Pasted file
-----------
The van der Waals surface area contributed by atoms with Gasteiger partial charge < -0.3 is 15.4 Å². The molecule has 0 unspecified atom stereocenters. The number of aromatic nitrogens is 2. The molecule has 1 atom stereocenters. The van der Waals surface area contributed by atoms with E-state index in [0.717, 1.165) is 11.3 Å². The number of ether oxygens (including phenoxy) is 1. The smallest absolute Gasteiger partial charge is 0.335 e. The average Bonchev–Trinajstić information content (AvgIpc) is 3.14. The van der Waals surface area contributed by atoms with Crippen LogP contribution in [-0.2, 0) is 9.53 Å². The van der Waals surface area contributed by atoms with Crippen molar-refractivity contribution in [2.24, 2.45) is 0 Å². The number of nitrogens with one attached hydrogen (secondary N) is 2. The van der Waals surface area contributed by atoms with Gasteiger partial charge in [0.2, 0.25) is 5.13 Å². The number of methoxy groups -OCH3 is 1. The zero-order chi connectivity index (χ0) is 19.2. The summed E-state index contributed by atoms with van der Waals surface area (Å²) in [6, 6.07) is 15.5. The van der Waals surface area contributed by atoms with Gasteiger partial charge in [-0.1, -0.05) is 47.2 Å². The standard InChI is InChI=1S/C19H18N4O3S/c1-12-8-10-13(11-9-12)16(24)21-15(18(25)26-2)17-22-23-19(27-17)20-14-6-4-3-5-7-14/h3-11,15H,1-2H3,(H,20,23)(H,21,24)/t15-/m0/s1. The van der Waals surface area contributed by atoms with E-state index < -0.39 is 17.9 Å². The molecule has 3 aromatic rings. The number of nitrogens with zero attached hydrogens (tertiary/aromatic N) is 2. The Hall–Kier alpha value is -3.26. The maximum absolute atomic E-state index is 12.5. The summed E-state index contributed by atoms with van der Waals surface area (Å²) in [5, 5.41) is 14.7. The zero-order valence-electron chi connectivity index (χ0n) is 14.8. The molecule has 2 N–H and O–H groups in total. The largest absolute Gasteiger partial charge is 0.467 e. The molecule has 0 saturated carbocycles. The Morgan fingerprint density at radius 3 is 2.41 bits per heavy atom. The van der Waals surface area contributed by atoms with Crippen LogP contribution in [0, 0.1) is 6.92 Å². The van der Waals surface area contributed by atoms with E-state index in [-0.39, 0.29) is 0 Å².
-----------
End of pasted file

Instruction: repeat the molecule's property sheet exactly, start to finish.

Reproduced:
The van der Waals surface area contributed by atoms with Gasteiger partial charge < -0.3 is 15.4 Å². The molecule has 0 unspecified atom stereocenters. The number of aromatic nitrogens is 2. The molecule has 1 atom stereocenters. The van der Waals surface area contributed by atoms with E-state index in [0.717, 1.165) is 11.3 Å². The number of ether oxygens (including phenoxy) is 1. The smallest absolute Gasteiger partial charge is 0.335 e. The average Bonchev–Trinajstić information content (AvgIpc) is 3.14. The van der Waals surface area contributed by atoms with Crippen LogP contribution in [-0.2, 0) is 9.53 Å². The van der Waals surface area contributed by atoms with Crippen molar-refractivity contribution in [2.24, 2.45) is 0 Å². The number of nitrogens with one attached hydrogen (secondary N) is 2. The van der Waals surface area contributed by atoms with Gasteiger partial charge in [0.2, 0.25) is 5.13 Å². The number of methoxy groups -OCH3 is 1. The zero-order chi connectivity index (χ0) is 19.2. The summed E-state index contributed by atoms with van der Waals surface area (Å²) in [6, 6.07) is 15.5. The van der Waals surface area contributed by atoms with Gasteiger partial charge in [-0.1, -0.05) is 47.2 Å². The standard InChI is InChI=1S/C19H18N4O3S/c1-12-8-10-13(11-9-12)16(24)21-15(18(25)26-2)17-22-23-19(27-17)20-14-6-4-3-5-7-14/h3-11,15H,1-2H3,(H,20,23)(H,21,24)/t15-/m0/s1. The van der Waals surface area contributed by atoms with E-state index < -0.39 is 17.9 Å². The molecule has 3 aromatic rings. The number of nitrogens with zero attached hydrogens (tertiary/aromatic N) is 2. The Hall–Kier alpha value is -3.26. The maximum absolute atomic E-state index is 12.5. The summed E-state index contributed by atoms with van der Waals surface area (Å²) in [5, 5.41) is 14.7. The zero-order valence-electron chi connectivity index (χ0n) is 14.8. The molecule has 2 N–H and O–H groups in total. The largest absolute Gasteiger partial charge is 0.467 e. The molecule has 0 saturated carbocycles. The Morgan fingerprint density at radius 3 is 2.41 bits per heavy atom. The van der Waals surface area contributed by atoms with Crippen LogP contribution in [0, 0.1) is 6.92 Å². The van der Waals surface area contributed by atoms with E-state index in [-0.39, 0.29) is 0 Å².